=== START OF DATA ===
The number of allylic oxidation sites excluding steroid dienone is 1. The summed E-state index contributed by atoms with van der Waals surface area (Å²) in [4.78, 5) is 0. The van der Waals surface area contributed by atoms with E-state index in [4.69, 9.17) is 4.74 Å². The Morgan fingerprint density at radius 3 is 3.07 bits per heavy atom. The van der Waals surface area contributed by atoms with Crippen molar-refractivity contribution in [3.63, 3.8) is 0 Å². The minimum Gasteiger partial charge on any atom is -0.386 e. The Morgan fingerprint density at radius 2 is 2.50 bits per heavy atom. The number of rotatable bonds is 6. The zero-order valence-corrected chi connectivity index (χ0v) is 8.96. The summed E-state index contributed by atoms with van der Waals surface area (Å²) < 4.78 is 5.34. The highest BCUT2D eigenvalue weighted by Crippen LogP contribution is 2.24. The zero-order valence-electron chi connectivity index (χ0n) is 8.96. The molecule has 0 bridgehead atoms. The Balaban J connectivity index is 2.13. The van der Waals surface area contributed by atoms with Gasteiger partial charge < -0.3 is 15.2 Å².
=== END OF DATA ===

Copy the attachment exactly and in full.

The number of allylic oxidation sites excluding steroid dienone is 1. The summed E-state index contributed by atoms with van der Waals surface area (Å²) in [4.78, 5) is 0. The van der Waals surface area contributed by atoms with E-state index in [4.69, 9.17) is 4.74 Å². The Morgan fingerprint density at radius 3 is 3.07 bits per heavy atom. The van der Waals surface area contributed by atoms with Crippen molar-refractivity contribution in [3.63, 3.8) is 0 Å². The minimum Gasteiger partial charge on any atom is -0.386 e. The Morgan fingerprint density at radius 2 is 2.50 bits per heavy atom. The number of rotatable bonds is 6. The zero-order valence-corrected chi connectivity index (χ0v) is 8.96. The summed E-state index contributed by atoms with van der Waals surface area (Å²) < 4.78 is 5.34. The highest BCUT2D eigenvalue weighted by Crippen LogP contribution is 2.24. The zero-order valence-electron chi connectivity index (χ0n) is 8.96. The molecule has 0 bridgehead atoms. The Balaban J connectivity index is 2.13. The van der Waals surface area contributed by atoms with Gasteiger partial charge < -0.3 is 15.2 Å².